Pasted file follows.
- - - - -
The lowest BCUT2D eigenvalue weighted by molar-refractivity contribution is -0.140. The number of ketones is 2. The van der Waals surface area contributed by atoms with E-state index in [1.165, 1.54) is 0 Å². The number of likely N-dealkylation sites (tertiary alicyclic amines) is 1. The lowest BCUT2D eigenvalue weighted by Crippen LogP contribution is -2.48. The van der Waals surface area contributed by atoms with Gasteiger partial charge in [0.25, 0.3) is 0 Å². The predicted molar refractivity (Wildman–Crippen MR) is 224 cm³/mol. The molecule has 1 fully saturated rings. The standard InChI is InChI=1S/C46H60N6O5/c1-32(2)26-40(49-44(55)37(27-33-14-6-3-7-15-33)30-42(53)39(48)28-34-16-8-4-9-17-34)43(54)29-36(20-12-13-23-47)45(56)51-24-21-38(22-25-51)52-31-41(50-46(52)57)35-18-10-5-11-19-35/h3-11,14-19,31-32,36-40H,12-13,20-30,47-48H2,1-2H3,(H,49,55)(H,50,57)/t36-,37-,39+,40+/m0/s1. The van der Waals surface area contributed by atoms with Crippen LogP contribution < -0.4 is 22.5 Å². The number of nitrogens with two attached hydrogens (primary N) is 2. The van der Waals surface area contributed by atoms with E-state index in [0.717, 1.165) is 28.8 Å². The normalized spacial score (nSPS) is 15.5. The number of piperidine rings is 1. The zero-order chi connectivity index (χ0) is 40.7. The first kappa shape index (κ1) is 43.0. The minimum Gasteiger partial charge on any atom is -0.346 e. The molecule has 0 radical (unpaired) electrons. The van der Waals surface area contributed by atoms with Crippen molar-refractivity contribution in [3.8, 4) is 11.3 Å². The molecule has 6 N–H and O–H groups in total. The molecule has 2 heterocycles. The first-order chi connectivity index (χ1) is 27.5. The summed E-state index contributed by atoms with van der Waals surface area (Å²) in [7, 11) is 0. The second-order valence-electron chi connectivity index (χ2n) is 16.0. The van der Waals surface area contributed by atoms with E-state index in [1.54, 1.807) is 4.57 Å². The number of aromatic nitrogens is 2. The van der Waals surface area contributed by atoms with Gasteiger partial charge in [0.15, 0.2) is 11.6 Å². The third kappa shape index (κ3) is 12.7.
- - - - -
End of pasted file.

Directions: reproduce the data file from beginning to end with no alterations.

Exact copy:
The lowest BCUT2D eigenvalue weighted by molar-refractivity contribution is -0.140. The number of ketones is 2. The van der Waals surface area contributed by atoms with E-state index in [1.165, 1.54) is 0 Å². The number of likely N-dealkylation sites (tertiary alicyclic amines) is 1. The lowest BCUT2D eigenvalue weighted by Crippen LogP contribution is -2.48. The van der Waals surface area contributed by atoms with Gasteiger partial charge in [0.25, 0.3) is 0 Å². The predicted molar refractivity (Wildman–Crippen MR) is 224 cm³/mol. The molecule has 1 fully saturated rings. The standard InChI is InChI=1S/C46H60N6O5/c1-32(2)26-40(49-44(55)37(27-33-14-6-3-7-15-33)30-42(53)39(48)28-34-16-8-4-9-17-34)43(54)29-36(20-12-13-23-47)45(56)51-24-21-38(22-25-51)52-31-41(50-46(52)57)35-18-10-5-11-19-35/h3-11,14-19,31-32,36-40H,12-13,20-30,47-48H2,1-2H3,(H,49,55)(H,50,57)/t36-,37-,39+,40+/m0/s1. The van der Waals surface area contributed by atoms with Crippen LogP contribution < -0.4 is 22.5 Å². The number of nitrogens with two attached hydrogens (primary N) is 2. The van der Waals surface area contributed by atoms with E-state index in [0.717, 1.165) is 28.8 Å². The normalized spacial score (nSPS) is 15.5. The number of piperidine rings is 1. The zero-order chi connectivity index (χ0) is 40.7. The first kappa shape index (κ1) is 43.0. The minimum Gasteiger partial charge on any atom is -0.346 e. The molecule has 0 radical (unpaired) electrons. The van der Waals surface area contributed by atoms with Crippen molar-refractivity contribution in [3.8, 4) is 11.3 Å². The molecule has 6 N–H and O–H groups in total. The molecule has 2 heterocycles. The first-order chi connectivity index (χ1) is 27.5. The summed E-state index contributed by atoms with van der Waals surface area (Å²) in [7, 11) is 0. The second-order valence-electron chi connectivity index (χ2n) is 16.0. The van der Waals surface area contributed by atoms with E-state index in [1.54, 1.807) is 4.57 Å². The number of aromatic nitrogens is 2. The van der Waals surface area contributed by atoms with Gasteiger partial charge in [0.15, 0.2) is 11.6 Å². The third kappa shape index (κ3) is 12.7.